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Education Budget Debate Colored by Lawmakers Serving on School Boards

April 17, 2009

Phoenix, AZ – As the legislature struggles to close a $3-billion budget gap, seven state representatives are juggling sometimes-conflicting responsibilities; each serves both as a lawmaker and as an unpaid member of a local school board. One of them, Rep. Tom Boone (R-Peoria), defends his dual role, saying his position as school board member is an advantage for someone tasked with making funding decisions about state education.

"I believe it absolutely gives you a great perspective because you understand more of what’s going on in public education, particularly in your own district."

Rep. Boone voted to cut $121 million from K-12 schools earlier this year, and says he will support more cuts, if necessary, to meet the constitutional requirement of a balanced budget. Roughly half of Arizona’s state spending goes for primary and secondary education, he adds.

"K-12 education is going to have to have some reductions and, hopefully, we can do those in such a way that it will not damage K-12. I won’t vote for a budget unless I believe that it will not do any permanent harm."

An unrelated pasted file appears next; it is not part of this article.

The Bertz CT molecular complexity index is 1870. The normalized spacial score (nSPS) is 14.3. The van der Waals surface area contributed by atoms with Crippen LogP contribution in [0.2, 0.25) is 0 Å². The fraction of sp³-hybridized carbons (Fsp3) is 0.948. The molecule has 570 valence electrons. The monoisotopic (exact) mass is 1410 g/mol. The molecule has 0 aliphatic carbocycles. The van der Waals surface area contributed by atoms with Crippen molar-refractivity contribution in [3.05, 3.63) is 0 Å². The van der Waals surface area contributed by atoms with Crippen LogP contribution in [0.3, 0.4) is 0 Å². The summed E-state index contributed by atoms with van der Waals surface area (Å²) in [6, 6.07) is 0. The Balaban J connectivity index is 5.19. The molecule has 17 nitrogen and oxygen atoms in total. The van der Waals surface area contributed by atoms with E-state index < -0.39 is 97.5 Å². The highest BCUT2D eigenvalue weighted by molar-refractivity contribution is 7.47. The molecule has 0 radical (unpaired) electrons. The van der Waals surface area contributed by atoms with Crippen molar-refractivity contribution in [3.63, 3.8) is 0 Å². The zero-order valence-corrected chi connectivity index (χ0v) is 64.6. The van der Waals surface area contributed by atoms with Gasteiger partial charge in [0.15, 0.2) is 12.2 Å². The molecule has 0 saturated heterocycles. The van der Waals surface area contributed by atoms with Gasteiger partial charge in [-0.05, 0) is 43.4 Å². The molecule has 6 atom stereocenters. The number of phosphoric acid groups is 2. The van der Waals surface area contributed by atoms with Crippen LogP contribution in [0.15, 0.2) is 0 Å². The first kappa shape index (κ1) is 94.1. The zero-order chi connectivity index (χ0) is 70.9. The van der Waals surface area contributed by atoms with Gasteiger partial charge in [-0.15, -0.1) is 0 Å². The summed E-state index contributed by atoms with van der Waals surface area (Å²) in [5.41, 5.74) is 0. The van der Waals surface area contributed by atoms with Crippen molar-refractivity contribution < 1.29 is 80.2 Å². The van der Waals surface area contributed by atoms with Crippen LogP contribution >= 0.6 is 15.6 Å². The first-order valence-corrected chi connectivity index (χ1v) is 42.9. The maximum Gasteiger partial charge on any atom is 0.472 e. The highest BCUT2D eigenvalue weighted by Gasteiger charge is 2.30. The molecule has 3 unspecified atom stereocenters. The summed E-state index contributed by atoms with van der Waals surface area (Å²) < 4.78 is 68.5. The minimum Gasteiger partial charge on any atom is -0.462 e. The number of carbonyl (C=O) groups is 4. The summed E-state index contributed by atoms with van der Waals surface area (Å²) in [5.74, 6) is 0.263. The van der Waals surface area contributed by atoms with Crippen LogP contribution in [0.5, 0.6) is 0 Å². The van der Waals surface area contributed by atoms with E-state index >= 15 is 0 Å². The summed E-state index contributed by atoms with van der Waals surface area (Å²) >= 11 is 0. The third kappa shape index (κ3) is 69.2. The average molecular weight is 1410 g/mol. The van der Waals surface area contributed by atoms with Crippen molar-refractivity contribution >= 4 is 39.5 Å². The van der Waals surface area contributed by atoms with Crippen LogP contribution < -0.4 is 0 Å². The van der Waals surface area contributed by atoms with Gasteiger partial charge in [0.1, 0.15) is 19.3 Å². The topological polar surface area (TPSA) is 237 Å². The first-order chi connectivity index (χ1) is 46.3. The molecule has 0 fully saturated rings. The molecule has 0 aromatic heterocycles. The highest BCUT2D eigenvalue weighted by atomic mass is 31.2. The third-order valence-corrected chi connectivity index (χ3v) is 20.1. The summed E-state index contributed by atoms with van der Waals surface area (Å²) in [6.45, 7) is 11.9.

But, public education advocates say those responsible for overseeing school districts need to realize the harm that's caused by slashing support at the state level. They include John Wright, president of the Arizona Education Association<.em>, the state's largest teacher's union. Wright believes the recent layoffs of at least 5,000 Arizona public school teachers has already caused significant damage.

"What’s baffling to me is when someone who has to vote on a budget for a school district goes down to the legislature and then votes to cut the money available to school districts."

While federal stimulus money could save some teaching jobs this year, Wright believes the debate over education funding needs to move beyond simply cutting the budget.

"We do not have a revenue structure that’s sustainable over time. We do not have responsible means of generating the income necessary to fund schools, social services, transportation and health care."

For starters, Wright would like to see tax credits for public and private school donations ended or suspended, and a statewide school property tax retained.


Doug Ramsey, Public News Service - AZ